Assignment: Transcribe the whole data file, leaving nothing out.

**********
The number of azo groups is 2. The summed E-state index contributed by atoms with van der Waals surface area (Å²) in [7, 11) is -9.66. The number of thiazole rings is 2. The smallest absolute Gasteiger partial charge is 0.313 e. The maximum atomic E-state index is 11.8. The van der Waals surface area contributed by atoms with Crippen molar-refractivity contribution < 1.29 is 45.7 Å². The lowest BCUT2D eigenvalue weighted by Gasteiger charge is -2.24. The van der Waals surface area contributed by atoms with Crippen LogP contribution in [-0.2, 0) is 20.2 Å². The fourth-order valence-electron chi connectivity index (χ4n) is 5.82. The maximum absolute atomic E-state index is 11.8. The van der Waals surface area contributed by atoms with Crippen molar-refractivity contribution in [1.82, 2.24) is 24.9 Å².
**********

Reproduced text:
The number of azo groups is 2. The summed E-state index contributed by atoms with van der Waals surface area (Å²) in [7, 11) is -9.66. The number of thiazole rings is 2. The smallest absolute Gasteiger partial charge is 0.313 e. The maximum atomic E-state index is 11.8. The van der Waals surface area contributed by atoms with Crippen molar-refractivity contribution < 1.29 is 45.7 Å². The lowest BCUT2D eigenvalue weighted by Gasteiger charge is -2.24. The van der Waals surface area contributed by atoms with Crippen LogP contribution in [-0.2, 0) is 20.2 Å². The fourth-order valence-electron chi connectivity index (χ4n) is 5.82. The maximum absolute atomic E-state index is 11.8. The van der Waals surface area contributed by atoms with Crippen molar-refractivity contribution in [1.82, 2.24) is 24.9 Å².